How you play the game

Ahh…the thrill of competition. The excitement of working as a team or individually to try and come out on top. Ryan does not care at all about anything competitive, but Jordan is a lot like me and loves to win. So while winning is certainly fun, I’ve made a point of teaching my boys over the years the importance of doing your best, playing fairly, and most importantly, demonstrating good sportsmanship. I always tell them be a gracious winner or loser – congratulate the other person or team who beats you and say something complimentary to those whom you beat. I’ve told them the story many times about my sister who at age four, after the Phillies lost the World Series, asked why everyone was walking around looking sad. My mom told her the Phillies had just lost; she thought about it for a few seconds and said sagely, “If you win, you win. If you lose, you lose.”

Last week, I had the opportunity to put this into practice from both perspectives. On Tuesday, Ryan participated for the third year in a row in the Montgomery County Special Olympics. I love this event. It’s a chance for kids who do not normally excel athletically to shine. They are cheered on by teachers, parents and volunteer students from their schools. Ryan’s biggest motivation for doing this was my promise to take him home after his events (rather than having to go back to school) if he tried his absolute best – by running as fast and throwing the ball as hard as he could. I may have also put a bug in his ear to try to run faster than the boy who beat him in every event last year. (Bad Mommy moment? :)) This is a boy from another school whose parents are acquaintances, and when I congratulated them on their son’s ribbons last year, they just nodded and did not say anything back to me about Ryan. 

Ryan’s first event was the 200 meter run. I stood near the finish line with my camera ready and saw Ryan running around the bend, neck and neck with that boy, with another student ahead of them. “Go Ryan! Keep running, you got this!” I yelled. He heard me and pulled ahead of the boy, ending the race in 2nd place and earning a red ribbon. Next was the softball throw, which was all the way down on a field parents could not enter. We were resigned to squint at the sea of students and try to figure out which one was ours. When Ryan’s group finally emerged, I saw he was wearing a first place blue ribbon! I’ve never seen him pick up a softball, let along throw one. The other boy walked out sporting a third place ribbon. The final race was the 50 meter dash. Ryan was a few seconds too late in starting after the whistle blew and ended with a respectable third place win.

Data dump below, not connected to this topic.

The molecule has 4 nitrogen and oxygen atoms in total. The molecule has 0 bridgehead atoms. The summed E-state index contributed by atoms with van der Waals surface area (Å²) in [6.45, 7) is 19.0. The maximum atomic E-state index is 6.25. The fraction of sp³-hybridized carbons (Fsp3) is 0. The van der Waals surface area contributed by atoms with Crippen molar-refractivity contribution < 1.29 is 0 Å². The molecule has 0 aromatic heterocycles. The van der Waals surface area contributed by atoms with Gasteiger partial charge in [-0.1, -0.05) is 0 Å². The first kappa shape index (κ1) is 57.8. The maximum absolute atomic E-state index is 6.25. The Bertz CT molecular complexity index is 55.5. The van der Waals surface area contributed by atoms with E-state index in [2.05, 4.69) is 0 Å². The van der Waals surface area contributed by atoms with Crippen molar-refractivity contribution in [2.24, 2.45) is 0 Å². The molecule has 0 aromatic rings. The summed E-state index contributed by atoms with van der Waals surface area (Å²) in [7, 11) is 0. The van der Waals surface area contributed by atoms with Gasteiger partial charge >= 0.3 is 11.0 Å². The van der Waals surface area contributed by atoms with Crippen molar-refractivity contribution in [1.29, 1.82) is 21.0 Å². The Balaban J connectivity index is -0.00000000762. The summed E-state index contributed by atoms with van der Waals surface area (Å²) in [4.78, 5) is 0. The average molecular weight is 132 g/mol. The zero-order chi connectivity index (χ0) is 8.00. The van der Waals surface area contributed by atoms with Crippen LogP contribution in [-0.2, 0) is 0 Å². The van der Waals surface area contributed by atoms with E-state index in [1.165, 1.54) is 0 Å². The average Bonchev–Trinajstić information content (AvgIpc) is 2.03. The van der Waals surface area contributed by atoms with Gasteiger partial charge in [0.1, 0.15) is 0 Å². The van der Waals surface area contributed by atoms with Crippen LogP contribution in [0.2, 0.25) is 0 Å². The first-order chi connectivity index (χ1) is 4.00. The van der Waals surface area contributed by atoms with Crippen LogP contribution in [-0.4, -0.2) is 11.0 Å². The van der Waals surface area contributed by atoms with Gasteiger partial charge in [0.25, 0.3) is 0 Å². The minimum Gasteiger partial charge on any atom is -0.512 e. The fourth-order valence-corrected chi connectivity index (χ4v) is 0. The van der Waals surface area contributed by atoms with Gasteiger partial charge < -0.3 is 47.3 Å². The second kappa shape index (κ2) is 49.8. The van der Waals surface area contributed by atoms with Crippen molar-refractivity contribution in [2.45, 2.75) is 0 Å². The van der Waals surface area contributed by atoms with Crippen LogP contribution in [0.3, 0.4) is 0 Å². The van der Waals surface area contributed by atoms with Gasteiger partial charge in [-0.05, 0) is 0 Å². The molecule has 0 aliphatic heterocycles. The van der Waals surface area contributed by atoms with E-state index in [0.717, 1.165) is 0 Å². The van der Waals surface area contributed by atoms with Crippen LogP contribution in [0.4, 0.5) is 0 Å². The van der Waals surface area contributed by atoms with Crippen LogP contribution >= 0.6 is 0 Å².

What a day!  I was amazed and proud at not only how hard Ryan tried but at the results of his hard work, and told him that many times. Ryan himself did not seem overly excited by his ribbons but was happy to have the afternoon off.  When Ryan and I were walking out, I tried to catch the boy’s parents’ eyes to congratulate them, but they didn’t look at me. I shook my head and could not help but gloat a little bit on the inside.

From athletic events to intellectual ones, Dan, Jordan and I drove to Alexandria, VA Thurs night to cheer on Jordan and the rest of his 8th grade team in the National Quiz Bowl competition. They are a smart group of kids who were honest in saying they did not spend any time practicing for this – they had qualified in the pre-test and were there for the experience. 

Jordan’s team was in good spirits after losing round one, as they still earned a lot of points and felt they were just getting warmed up. They won round two and lost round three. Round four was do or die. Unfortunately, they lost. This was the only time where Jordan got upset. He was deflated and tired of losing, and now they did not have a shot at making it to finals.